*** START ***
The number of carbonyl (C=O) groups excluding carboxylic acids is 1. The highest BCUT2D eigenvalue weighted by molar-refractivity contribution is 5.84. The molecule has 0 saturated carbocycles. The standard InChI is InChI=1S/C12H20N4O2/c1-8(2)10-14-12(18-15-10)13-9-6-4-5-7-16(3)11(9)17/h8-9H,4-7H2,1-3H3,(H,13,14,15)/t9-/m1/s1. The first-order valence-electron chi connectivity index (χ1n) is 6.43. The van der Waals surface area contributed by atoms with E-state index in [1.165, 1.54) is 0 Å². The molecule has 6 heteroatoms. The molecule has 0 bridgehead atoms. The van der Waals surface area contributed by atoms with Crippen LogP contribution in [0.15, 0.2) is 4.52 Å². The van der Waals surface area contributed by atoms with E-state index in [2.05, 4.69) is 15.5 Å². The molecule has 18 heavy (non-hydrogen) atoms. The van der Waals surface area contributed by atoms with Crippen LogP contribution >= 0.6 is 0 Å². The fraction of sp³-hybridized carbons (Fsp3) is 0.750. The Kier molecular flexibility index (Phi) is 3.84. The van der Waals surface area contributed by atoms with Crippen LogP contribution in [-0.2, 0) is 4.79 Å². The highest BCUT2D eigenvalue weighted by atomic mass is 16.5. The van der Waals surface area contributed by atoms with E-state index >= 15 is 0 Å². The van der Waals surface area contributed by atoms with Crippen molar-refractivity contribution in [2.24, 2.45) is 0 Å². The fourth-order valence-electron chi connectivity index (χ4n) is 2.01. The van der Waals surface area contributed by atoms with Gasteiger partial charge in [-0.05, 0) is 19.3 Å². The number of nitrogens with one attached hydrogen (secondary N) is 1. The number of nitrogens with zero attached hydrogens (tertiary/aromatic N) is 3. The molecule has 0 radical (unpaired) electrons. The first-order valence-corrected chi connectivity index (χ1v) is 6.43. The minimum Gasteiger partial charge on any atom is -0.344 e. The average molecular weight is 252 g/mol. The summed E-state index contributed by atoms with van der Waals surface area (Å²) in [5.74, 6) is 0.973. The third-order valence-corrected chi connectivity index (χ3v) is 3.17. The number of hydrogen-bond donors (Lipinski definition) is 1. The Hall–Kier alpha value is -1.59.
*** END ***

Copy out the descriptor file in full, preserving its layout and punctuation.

The number of carbonyl (C=O) groups excluding carboxylic acids is 1. The highest BCUT2D eigenvalue weighted by molar-refractivity contribution is 5.84. The molecule has 0 saturated carbocycles. The standard InChI is InChI=1S/C12H20N4O2/c1-8(2)10-14-12(18-15-10)13-9-6-4-5-7-16(3)11(9)17/h8-9H,4-7H2,1-3H3,(H,13,14,15)/t9-/m1/s1. The first-order valence-electron chi connectivity index (χ1n) is 6.43. The van der Waals surface area contributed by atoms with E-state index in [1.165, 1.54) is 0 Å². The molecule has 6 heteroatoms. The molecule has 0 bridgehead atoms. The van der Waals surface area contributed by atoms with Crippen LogP contribution in [0.15, 0.2) is 4.52 Å². The van der Waals surface area contributed by atoms with E-state index in [2.05, 4.69) is 15.5 Å². The molecule has 18 heavy (non-hydrogen) atoms. The van der Waals surface area contributed by atoms with Crippen LogP contribution >= 0.6 is 0 Å². The fraction of sp³-hybridized carbons (Fsp3) is 0.750. The Kier molecular flexibility index (Phi) is 3.84. The van der Waals surface area contributed by atoms with Crippen LogP contribution in [-0.2, 0) is 4.79 Å². The highest BCUT2D eigenvalue weighted by atomic mass is 16.5. The van der Waals surface area contributed by atoms with E-state index >= 15 is 0 Å². The van der Waals surface area contributed by atoms with Crippen molar-refractivity contribution in [2.24, 2.45) is 0 Å². The fourth-order valence-electron chi connectivity index (χ4n) is 2.01. The van der Waals surface area contributed by atoms with Gasteiger partial charge in [-0.05, 0) is 19.3 Å². The number of nitrogens with one attached hydrogen (secondary N) is 1. The number of nitrogens with zero attached hydrogens (tertiary/aromatic N) is 3. The molecule has 0 radical (unpaired) electrons. The first-order valence-corrected chi connectivity index (χ1v) is 6.43. The minimum Gasteiger partial charge on any atom is -0.344 e. The average molecular weight is 252 g/mol. The summed E-state index contributed by atoms with van der Waals surface area (Å²) in [5.74, 6) is 0.973. The third-order valence-corrected chi connectivity index (χ3v) is 3.17. The number of hydrogen-bond donors (Lipinski definition) is 1. The Hall–Kier alpha value is -1.59.